#listen_addresses = 'localhost'

to this:

listen_addresses = '*'

Create a new database user with superuser privileges:

$ sudo su - postgres
$ createuser --superuser [user]
$ psql -c "ALTER ROLE [user] PASSWORD '[password]'"
$ exit

Then as that user create the database and add gis extensions:

$ createdb webster
$ psql -d webster -c 'CREATE EXTENSION postgis'

Then after copying over the Webster.db directory containing the file geodatabase, I ran:

$ ogr2ogr -f "PostgreSQL" PG:"dbname=webster user=[user] password=[password]" Webster.gdb

After which I connected my desktop QGIS to the PostgreSQL server running on my little household server and loaded the three layers I found there:


Thursday, March 31, 2016

Software Management with YUM

YUM (Yellowdog Updater, Modified) is the package management tool used on Red Hat Enterprise Linux and its derived versions, CentOS and Scientific Linux. It acts as a front end to the RPM Package Manager (RPM), and is used to install, remove, and update software on Red Hat based systems.

I first encountered YUM when installing Yellow Dog Linux on PowerPC based Macintosh computers back at the dawn of the 21st century.  When I switched over to Debian based GNU/Linux systems with the release of Ubuntu in 2004, I completely lost touch with the RPM world until my Spring semester Linux System Administration course's pursuit of RHCSA certification brought me back into the fold.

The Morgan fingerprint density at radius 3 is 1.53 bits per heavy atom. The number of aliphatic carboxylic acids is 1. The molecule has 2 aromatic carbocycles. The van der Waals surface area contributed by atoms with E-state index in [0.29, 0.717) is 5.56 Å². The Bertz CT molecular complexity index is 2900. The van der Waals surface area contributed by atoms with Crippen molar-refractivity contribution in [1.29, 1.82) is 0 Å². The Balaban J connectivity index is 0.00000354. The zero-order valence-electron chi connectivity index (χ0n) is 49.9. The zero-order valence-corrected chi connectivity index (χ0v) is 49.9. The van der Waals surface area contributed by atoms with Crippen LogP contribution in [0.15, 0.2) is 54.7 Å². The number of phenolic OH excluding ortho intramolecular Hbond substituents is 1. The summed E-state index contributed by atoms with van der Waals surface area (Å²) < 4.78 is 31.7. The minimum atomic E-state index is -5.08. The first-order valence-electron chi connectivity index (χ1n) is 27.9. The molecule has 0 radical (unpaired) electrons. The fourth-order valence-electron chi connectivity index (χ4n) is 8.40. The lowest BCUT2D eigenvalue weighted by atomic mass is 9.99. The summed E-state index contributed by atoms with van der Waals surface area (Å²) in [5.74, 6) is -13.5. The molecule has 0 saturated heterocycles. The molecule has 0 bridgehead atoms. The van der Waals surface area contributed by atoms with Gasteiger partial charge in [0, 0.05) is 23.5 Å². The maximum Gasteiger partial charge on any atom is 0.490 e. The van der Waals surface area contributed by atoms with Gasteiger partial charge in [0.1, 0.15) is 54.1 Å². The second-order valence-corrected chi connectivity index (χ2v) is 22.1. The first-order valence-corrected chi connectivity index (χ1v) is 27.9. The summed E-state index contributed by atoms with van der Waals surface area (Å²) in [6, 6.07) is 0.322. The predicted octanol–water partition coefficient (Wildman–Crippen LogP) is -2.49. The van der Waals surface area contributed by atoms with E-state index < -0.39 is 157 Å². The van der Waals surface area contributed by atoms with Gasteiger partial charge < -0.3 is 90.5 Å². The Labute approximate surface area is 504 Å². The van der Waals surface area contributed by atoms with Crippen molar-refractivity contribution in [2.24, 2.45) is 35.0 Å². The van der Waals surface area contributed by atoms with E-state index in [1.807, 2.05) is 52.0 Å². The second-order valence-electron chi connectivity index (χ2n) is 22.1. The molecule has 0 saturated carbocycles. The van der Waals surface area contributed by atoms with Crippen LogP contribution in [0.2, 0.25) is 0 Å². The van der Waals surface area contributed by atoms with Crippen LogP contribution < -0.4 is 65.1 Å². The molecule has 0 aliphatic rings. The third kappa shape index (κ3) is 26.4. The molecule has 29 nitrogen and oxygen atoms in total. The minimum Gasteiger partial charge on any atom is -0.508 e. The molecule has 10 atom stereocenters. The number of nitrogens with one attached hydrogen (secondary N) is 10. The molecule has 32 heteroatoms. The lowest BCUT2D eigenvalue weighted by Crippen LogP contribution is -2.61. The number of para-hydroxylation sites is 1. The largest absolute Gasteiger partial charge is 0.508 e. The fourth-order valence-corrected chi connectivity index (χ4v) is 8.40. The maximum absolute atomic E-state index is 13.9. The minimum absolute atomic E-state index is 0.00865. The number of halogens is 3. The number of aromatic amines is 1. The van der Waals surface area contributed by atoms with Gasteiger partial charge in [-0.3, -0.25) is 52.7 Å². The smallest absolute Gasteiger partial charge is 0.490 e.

I am writing this post to use as a handy list of the most common things I need to do when managing software:
  1. Update the software on the system
    $ yum check-update
    $ sudo yum update package_name
    $ sudo yum update [to update all packages]
    $ sudo yum group update group_name
  2. List all the currently installed software
    $ yum list installed
    $ yum list installed "global expression"
  3. Search for available packages
    $ yum list available "global expression"
    $ yum search term...
  4. Display information about a package
    $ yum info package_name
  5. Install a new package